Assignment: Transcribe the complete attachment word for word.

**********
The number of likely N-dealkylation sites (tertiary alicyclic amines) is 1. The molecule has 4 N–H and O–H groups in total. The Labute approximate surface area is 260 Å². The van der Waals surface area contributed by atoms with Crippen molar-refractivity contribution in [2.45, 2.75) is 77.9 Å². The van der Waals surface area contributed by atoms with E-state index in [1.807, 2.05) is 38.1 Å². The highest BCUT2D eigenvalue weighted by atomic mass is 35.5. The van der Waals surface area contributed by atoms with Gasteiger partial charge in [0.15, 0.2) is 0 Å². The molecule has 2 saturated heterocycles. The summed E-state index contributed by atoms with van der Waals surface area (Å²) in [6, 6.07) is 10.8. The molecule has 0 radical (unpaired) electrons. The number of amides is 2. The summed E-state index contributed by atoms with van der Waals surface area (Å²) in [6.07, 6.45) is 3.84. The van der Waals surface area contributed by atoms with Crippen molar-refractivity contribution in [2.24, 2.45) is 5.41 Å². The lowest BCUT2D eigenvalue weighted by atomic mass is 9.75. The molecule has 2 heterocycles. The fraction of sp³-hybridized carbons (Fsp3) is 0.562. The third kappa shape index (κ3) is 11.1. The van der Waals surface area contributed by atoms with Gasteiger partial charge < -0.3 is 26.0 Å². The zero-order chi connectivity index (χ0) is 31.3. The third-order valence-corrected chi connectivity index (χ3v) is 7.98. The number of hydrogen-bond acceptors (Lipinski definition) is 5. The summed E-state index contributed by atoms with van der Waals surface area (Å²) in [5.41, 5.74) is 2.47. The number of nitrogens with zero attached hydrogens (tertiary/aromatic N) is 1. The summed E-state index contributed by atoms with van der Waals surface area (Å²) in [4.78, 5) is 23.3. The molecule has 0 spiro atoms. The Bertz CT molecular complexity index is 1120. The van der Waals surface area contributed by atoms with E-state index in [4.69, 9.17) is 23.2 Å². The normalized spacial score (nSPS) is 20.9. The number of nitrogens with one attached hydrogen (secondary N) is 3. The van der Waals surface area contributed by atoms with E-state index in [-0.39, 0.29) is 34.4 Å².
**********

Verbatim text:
The number of likely N-dealkylation sites (tertiary alicyclic amines) is 1. The molecule has 4 N–H and O–H groups in total. The Labute approximate surface area is 260 Å². The van der Waals surface area contributed by atoms with Crippen molar-refractivity contribution in [2.45, 2.75) is 77.9 Å². The van der Waals surface area contributed by atoms with E-state index in [1.807, 2.05) is 38.1 Å². The highest BCUT2D eigenvalue weighted by atomic mass is 35.5. The van der Waals surface area contributed by atoms with Gasteiger partial charge in [0.15, 0.2) is 0 Å². The molecule has 2 saturated heterocycles. The summed E-state index contributed by atoms with van der Waals surface area (Å²) in [6, 6.07) is 10.8. The molecule has 0 radical (unpaired) electrons. The number of amides is 2. The summed E-state index contributed by atoms with van der Waals surface area (Å²) in [6.07, 6.45) is 3.84. The van der Waals surface area contributed by atoms with Crippen molar-refractivity contribution in [2.24, 2.45) is 5.41 Å². The lowest BCUT2D eigenvalue weighted by atomic mass is 9.75. The molecule has 2 heterocycles. The fraction of sp³-hybridized carbons (Fsp3) is 0.562. The third kappa shape index (κ3) is 11.1. The van der Waals surface area contributed by atoms with Gasteiger partial charge < -0.3 is 26.0 Å². The zero-order chi connectivity index (χ0) is 31.3. The third-order valence-corrected chi connectivity index (χ3v) is 7.98. The number of hydrogen-bond acceptors (Lipinski definition) is 5. The summed E-state index contributed by atoms with van der Waals surface area (Å²) in [5.41, 5.74) is 2.47. The number of nitrogens with zero attached hydrogens (tertiary/aromatic N) is 1. The summed E-state index contributed by atoms with van der Waals surface area (Å²) in [4.78, 5) is 23.3. The molecule has 0 spiro atoms. The Bertz CT molecular complexity index is 1120. The van der Waals surface area contributed by atoms with E-state index in [4.69, 9.17) is 23.2 Å². The normalized spacial score (nSPS) is 20.9. The number of nitrogens with one attached hydrogen (secondary N) is 3. The van der Waals surface area contributed by atoms with E-state index in [-0.39, 0.29) is 34.4 Å².